Ant Nelson and Mike Sutherland

Executive creative directors, Adam & Eve/DDB

Let’s face it, advertising is hard. Very hard. To get a piece of work out can take months of blood, sweat and tears. And then some. So, when you add a global pandemic, lockdown, working from home, worse-than-terrible internet, bored children, crappy coffee, endless Zoom calls, budget cuts, anxious clients, anxious account teams, anxious planners, anxious creatives, anxious producers, more Zoom calls and shoot restrictions into the mix… advertising is no longer hard, it’s almost bloody impossible.

But yet, here we are. With a spread of work that laughs in the face of "impossible".

Moneysupermarket seems to have got its mojo back. This is a big, entertaining ad that stands out like a red rag to a bull. It has a simple thought at its core and has been executed with aplomb.

Justice4Grenfell has released a hard-hitting campaign on the third anniversary of the tragedy. The poster is good, but the press ad is better. Using the medium in which it’s printed to reinforce the message makes it all the more powerful. The simplicity of the design and art direction stand out a mile and it is a stark reminder of the tower itself.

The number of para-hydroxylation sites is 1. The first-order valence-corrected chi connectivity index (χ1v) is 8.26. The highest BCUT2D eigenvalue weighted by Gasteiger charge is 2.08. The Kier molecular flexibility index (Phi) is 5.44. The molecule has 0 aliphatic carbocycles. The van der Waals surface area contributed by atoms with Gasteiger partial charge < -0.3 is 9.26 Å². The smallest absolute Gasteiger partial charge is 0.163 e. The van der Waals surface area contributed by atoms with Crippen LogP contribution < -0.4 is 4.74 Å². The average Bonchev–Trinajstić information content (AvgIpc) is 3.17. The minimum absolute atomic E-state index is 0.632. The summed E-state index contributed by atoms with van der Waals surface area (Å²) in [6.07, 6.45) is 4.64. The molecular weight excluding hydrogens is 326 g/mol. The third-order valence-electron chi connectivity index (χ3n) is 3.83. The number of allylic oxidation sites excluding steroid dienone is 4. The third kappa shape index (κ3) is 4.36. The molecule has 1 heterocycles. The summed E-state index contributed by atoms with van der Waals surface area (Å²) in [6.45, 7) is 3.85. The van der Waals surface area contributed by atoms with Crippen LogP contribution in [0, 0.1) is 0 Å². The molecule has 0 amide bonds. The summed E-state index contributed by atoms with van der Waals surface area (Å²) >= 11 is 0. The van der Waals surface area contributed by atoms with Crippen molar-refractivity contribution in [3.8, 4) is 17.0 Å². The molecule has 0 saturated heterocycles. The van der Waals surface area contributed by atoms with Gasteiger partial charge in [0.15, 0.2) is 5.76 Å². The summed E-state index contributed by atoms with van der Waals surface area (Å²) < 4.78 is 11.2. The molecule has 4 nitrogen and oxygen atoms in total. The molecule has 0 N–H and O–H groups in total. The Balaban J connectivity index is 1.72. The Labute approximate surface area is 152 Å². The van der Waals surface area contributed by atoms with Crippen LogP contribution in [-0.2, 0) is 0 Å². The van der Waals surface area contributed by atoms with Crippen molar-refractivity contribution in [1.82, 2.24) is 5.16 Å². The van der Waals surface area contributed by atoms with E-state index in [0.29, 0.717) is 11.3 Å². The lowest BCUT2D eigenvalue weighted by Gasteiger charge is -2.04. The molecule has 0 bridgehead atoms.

Dacia is a brand that makes very ordinary, uninspiring cars, yet you wouldn’t think so looking at its latest commercial. The brains behind this spot have used creativity to circumnavigate the production restrictions we’ve all faced during lockdown. Using just a couple of laptops and a box full of bits and bobs from the loft, they’ve found an ingenious way of producing an ad with what they’ve got – 10 out of 10 for effort.

Diesel’s film for Pride Month is the moving story of Francesca. Assigned male at birth, we follow her journey as she comes to embrace her true identity as a woman. Diesel has a long-running history of doing bold, brilliant work and this is no exception. The storyline is beautifully told, it looks exquisite and the music is pitch-perfect. And like all great stories, the ending doesn’t disappoint.